Weight percent sulfur as:______________________________________- -SO 4 Pyrite Organic S° Total______________________________________0.08 0.10 0.71 0 0.89______________________________________
The solvent from this stage is introduced into the evaporation stage via line 48 in an evaporator operated at 83.5°C for toluene or other temperatures associated with the boiling point of the solvent used.
The bottoms of the evaporator constitute substantially sulfur in the form of S° (elemental sulfur) which is introduced via line 50 into a separation stage 51 from which sulfur is separated by means of a filter 52. The filter is conveniently in the form such as a rotary vacuum filter.
The solvent, which is removed from filter 52, is introduced via line 53 into evaporator 49. Sulfur is removed via line 54 from filter at a rate of about 4 to 10 lbs. per ton of treated coal. In accordance with the reaction process illustrated in FIG. 2, coal may be treated in the same scheme as in FIG. 1; or it may be treated in the presence of an acid for another cycle, and thus it may necessitate the addition of the section depicted in the flow sheet by item A and previously described.
With reference to FIG. 3, it follows the same scheme as illustrated in FIG. 1 except that the vessel 28 in FIGS. 1 and 2 is replaced by vessels, such as 60, illustrated in FIG. 3, which is suitable for handling ammonium hydroxide introduced in the reactor 41 as a reactant such as of a molar composition with a range up to 3.0. The reaction of coal with oxygen is in basic medium; when the amount of ammonium hydroxide is low, e.g., 0.01, the process is still operative, but it is then nearly that shown in FIG. 1. Hence, a lower range for ammonium hydroxide may be 0.05 molar.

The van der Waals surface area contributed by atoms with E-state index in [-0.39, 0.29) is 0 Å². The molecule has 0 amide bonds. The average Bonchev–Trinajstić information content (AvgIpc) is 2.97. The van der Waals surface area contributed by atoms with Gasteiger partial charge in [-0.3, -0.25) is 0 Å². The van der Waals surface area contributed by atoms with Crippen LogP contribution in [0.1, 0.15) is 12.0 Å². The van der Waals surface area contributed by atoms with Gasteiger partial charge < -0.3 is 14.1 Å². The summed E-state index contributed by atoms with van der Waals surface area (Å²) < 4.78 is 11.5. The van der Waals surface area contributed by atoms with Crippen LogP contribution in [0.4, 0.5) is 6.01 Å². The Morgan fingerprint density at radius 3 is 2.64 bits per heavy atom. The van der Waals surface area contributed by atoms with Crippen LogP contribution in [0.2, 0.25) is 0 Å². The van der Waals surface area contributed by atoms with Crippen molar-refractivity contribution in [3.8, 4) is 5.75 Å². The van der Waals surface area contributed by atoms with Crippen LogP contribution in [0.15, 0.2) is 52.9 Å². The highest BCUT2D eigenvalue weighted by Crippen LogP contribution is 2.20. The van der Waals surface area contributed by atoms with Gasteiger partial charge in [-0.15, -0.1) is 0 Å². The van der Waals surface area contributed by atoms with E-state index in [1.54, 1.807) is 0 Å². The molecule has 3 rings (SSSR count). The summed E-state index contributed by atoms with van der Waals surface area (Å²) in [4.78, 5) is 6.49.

In the following examples, the various embodiments illustrated in FIGS. 1, 2 and 3 are set forth indicating the recovery and the yields thereof. The embodiments are furnished as an illustration of the invention and not for the purpose to limit the scope thereof.
With reference to FIG. 1, coal which is introduced into the ball mill 11, is ground to -100 mesh size and fed into the reactor 12 by adding recycled water thereto such that the reaction medium has 4.3 percent by weight coal slurry. Under a reaction pressure of 300 psig oxygen, the liquid medium is held at 130°C. for 6.5 hr. (residence time); sulfur from pyritic sources is then substantially completely converted to a soluble sulfate species such as a ferrous sulfate, ferric sulfate and sulfuric acid.
A solid liquid separation as illustrated in FIG. 1 is then carried out in a sequence as indicated in describing FIG. 1.
In accordance with the procedure as outlined before and as shown in FIG. 1, Illinois No. 6 coal containing 1.53 percent by weight pyritic sulfur was converted to a coal containing less than 0.03 percent by weight pyritic sulfur with no change in the sulfate sulfur in the material balance and approximately 10 percent decrease in the amount of organic sulfur being present in the coal.
The BTU/lb. of this coal is about 9,500 to 12,000 (moisture free basis) (BTU = British thermal units).